Forgetting about long-term care insurance

There’s a reason why nearly 80% of long-term care for the elderly is provided by family members. It can cost upwards of $6,700 a month for standard nursing home care and unless you’ve either got deep pockets or a family willing to pick up the tab, it’s very likely you may be able to afford it without long-term care insurance. Nursing home care isn’t covered by Medicare either.

In her book, “The Charles Schwab Guide to Finances After 50,” Carrie Schwab-Pomerantz says that without long-term care insurance “your retirement savings could be in jeopardy.

Think about purchasing a life insurance policy that comes with additional long-term care coverage, or buy a fixed or variable annuity with additional long-term care coverage.  

Upgrading your standard of living

With the kids out of the house and retirement right around the corner, the absolute worst way to celebrate is by relaxing your budget.

Michael P. Miller, a CFP in Midlothian, Texas, says far too many of his clients let “empty nest syndrome” put their retirement at risk.

“Many [people in their 60s] make the mistake of upping their standard of living when their children are grown and out of college instead of using this freed up cash flow to save for their retirement,” Miller says. “This can lead to them running out of money before running out of time.”

If you began saving later in your career, now may be the time to play catch-up — not planning back-to-back vacations. For people older than 50, the government allows catch-up contributions (savings that surpass the annual limit of $17,500) of up to $5,500 per year in 401(k) plans that offer them.

Not having a will or estate plan in place

There’s a reason we’ve mentioned some form of estate planning in every article in this series — an estate plan is one of the most important forms of financial protection you can provide, not only for yourself, but your family as well. If you drew up a living will or end-of-life documents in your 40s or 50s, it’s worth revisiting them, especially if you’ve gotten divorced or remarried since then. Meet with an attorney to hammer out a complete estate plan. This is a list of documents that includes your will, an advance medical directive, a living will and also designates a financial power of attorney. At the very least, draw up a living will, which will dictate how you want your end-of-life care to be handled if you’re too ill to communicate your wishes.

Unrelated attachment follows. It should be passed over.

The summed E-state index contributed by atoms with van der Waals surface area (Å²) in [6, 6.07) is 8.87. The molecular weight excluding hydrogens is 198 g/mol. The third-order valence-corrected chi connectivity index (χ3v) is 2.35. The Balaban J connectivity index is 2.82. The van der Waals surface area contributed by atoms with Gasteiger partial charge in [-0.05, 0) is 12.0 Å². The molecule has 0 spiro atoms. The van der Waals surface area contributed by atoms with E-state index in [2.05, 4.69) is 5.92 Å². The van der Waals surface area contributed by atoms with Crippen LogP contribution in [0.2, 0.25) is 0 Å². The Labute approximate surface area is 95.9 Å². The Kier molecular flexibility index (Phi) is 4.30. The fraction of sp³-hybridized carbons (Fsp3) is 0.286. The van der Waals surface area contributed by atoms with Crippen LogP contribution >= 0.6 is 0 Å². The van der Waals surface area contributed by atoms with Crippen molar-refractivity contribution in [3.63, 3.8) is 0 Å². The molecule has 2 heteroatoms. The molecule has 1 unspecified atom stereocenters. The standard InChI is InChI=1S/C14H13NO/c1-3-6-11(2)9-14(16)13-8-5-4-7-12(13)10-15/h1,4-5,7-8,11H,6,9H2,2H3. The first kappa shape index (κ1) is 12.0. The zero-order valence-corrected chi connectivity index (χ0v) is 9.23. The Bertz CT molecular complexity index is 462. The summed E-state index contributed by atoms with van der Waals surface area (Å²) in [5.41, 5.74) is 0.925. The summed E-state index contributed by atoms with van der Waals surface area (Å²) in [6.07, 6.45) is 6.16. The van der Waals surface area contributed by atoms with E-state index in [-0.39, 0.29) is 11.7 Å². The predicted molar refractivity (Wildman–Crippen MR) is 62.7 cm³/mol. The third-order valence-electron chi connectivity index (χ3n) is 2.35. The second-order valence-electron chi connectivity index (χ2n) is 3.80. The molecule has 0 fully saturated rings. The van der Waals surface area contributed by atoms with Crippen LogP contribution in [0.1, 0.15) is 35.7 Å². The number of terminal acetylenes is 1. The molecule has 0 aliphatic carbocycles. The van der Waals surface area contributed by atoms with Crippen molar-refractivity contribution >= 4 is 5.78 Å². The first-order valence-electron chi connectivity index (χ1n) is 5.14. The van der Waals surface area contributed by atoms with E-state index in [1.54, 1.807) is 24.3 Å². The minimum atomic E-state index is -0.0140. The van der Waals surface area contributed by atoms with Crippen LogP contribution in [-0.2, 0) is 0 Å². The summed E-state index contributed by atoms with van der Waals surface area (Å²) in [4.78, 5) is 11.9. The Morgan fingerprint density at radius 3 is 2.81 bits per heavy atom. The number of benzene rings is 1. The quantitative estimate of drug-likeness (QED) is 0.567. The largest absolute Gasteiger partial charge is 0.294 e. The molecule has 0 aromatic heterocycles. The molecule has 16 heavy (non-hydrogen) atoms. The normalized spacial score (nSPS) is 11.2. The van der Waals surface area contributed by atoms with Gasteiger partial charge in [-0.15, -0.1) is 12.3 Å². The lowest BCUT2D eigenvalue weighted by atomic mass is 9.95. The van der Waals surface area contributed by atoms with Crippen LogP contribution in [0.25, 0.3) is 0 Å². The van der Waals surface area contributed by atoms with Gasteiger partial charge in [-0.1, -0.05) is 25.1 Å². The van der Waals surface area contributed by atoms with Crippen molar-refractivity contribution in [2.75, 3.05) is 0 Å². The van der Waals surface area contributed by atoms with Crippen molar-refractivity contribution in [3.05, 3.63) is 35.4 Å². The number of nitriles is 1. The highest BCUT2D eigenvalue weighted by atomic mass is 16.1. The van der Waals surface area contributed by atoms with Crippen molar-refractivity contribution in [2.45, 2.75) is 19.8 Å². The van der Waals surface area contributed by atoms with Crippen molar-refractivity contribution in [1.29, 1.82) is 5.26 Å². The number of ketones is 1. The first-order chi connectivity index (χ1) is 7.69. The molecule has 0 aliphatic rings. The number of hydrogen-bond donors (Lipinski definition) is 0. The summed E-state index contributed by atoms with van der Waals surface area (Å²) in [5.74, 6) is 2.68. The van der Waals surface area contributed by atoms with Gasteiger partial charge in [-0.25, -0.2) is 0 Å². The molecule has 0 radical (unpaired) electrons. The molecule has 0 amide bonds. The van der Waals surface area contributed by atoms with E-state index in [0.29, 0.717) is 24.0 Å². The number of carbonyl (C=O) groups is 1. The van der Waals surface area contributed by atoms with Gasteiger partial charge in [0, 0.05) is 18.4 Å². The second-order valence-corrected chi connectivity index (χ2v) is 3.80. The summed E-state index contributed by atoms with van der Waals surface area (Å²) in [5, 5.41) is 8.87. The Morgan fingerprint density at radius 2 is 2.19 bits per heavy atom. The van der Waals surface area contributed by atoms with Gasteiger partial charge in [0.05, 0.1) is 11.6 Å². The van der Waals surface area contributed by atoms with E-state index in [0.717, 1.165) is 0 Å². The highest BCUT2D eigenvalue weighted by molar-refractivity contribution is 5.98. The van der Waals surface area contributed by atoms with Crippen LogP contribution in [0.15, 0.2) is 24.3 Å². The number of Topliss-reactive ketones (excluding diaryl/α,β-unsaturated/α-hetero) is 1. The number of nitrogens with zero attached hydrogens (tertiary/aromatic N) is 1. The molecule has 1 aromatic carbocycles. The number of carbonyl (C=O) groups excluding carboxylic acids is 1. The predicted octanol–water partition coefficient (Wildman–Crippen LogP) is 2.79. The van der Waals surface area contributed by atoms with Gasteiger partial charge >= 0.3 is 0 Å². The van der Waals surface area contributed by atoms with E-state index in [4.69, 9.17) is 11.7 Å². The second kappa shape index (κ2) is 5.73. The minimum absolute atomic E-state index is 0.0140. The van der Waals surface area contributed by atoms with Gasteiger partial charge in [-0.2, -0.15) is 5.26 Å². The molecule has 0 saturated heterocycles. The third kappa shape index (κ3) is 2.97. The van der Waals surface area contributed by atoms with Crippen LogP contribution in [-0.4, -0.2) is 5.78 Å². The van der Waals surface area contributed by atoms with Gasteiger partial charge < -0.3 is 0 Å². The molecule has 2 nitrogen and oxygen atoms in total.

An estate plan doesn’t just ensure that you will receive the kind of end-of-life care that you want. It will also make life easier for your family after you pass away and prevent the kinds of familial squabbles that can arise when ownership of assets like a home isn’t put into writing. 

Retiring without a transition plan  

In addition to making sure you’re financially ready to leave the workforce, you should also make sure you’re mentally prepared and you have an idea of what you’re going to do. The first few weeks of retirement may seem like a long overdue vacation, but if you haven’t properly planned a way to fill your time, you might actually wind up feeling bored, or worse, depressed. Retirement actually increases your risk of depression by 40%.

Nick Ventura, wealth manager in Ewing Township, N.J., tells his clients to practice reciting what they plan to do after they’ve been retired for three months, six months and 12 months. Picking up a new hobby or volunteering can help fill the hours you might have otherwise been in an office, but making sure to stay physically and socially active is important, too.

Got a question about retirement? Email us at yfmoneymailbag@yahoo.com. And be sure to join us at 2 p.m. ET Friday on Facebook to talk about retirement strategies and the money mistakes you shouldn't make in the crucial years before you retire. We'll be chatting with Yahoo Finance's Mandi Woodruff, the AARP's Jean Setzfand and Money editor-at-large Penelope Wang.  

We've got you covered for every decade:

7 money mistakes to avoid in your 50s

7 money mistakes to avoid in your 40s

7 money mistakes to avoid in your 30s

7 money mistakes to avoid in your 20s